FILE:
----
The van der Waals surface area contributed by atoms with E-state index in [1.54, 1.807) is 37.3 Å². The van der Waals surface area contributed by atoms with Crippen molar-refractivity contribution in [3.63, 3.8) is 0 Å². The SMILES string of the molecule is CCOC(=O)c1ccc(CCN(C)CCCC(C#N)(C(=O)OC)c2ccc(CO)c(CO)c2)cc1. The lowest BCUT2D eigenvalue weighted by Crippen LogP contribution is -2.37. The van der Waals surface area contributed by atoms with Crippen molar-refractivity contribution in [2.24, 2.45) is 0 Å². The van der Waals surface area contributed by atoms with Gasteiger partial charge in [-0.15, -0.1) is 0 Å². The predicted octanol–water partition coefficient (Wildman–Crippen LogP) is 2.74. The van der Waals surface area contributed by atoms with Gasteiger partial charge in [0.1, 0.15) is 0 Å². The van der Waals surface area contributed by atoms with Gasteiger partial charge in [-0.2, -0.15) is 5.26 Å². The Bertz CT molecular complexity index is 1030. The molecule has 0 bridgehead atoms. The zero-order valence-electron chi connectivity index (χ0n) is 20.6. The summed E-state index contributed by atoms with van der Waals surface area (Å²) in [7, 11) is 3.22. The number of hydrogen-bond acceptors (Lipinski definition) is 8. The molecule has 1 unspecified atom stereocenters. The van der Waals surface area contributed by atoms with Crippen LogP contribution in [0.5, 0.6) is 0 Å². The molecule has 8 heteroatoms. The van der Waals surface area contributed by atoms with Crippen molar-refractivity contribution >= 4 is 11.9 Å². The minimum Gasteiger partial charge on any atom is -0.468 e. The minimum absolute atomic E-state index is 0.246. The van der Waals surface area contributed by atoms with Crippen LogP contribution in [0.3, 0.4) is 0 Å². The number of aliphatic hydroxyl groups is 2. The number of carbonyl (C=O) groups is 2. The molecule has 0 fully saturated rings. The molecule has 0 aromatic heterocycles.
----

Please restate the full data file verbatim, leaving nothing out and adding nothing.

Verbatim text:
The van der Waals surface area contributed by atoms with E-state index in [1.54, 1.807) is 37.3 Å². The van der Waals surface area contributed by atoms with Crippen molar-refractivity contribution in [3.63, 3.8) is 0 Å². The SMILES string of the molecule is CCOC(=O)c1ccc(CCN(C)CCCC(C#N)(C(=O)OC)c2ccc(CO)c(CO)c2)cc1. The lowest BCUT2D eigenvalue weighted by Crippen LogP contribution is -2.37. The van der Waals surface area contributed by atoms with Crippen molar-refractivity contribution in [2.24, 2.45) is 0 Å². The van der Waals surface area contributed by atoms with Gasteiger partial charge in [-0.15, -0.1) is 0 Å². The predicted octanol–water partition coefficient (Wildman–Crippen LogP) is 2.74. The van der Waals surface area contributed by atoms with Gasteiger partial charge in [0.1, 0.15) is 0 Å². The van der Waals surface area contributed by atoms with Gasteiger partial charge in [-0.2, -0.15) is 5.26 Å². The Bertz CT molecular complexity index is 1030. The molecule has 0 bridgehead atoms. The zero-order valence-electron chi connectivity index (χ0n) is 20.6. The summed E-state index contributed by atoms with van der Waals surface area (Å²) in [7, 11) is 3.22. The number of hydrogen-bond acceptors (Lipinski definition) is 8. The molecule has 1 unspecified atom stereocenters. The van der Waals surface area contributed by atoms with Crippen LogP contribution in [0.5, 0.6) is 0 Å². The molecule has 8 heteroatoms. The van der Waals surface area contributed by atoms with Crippen molar-refractivity contribution >= 4 is 11.9 Å². The minimum Gasteiger partial charge on any atom is -0.468 e. The minimum absolute atomic E-state index is 0.246. The van der Waals surface area contributed by atoms with Crippen LogP contribution in [0.3, 0.4) is 0 Å². The number of aliphatic hydroxyl groups is 2. The number of carbonyl (C=O) groups is 2. The molecule has 0 fully saturated rings. The molecule has 0 aromatic heterocycles.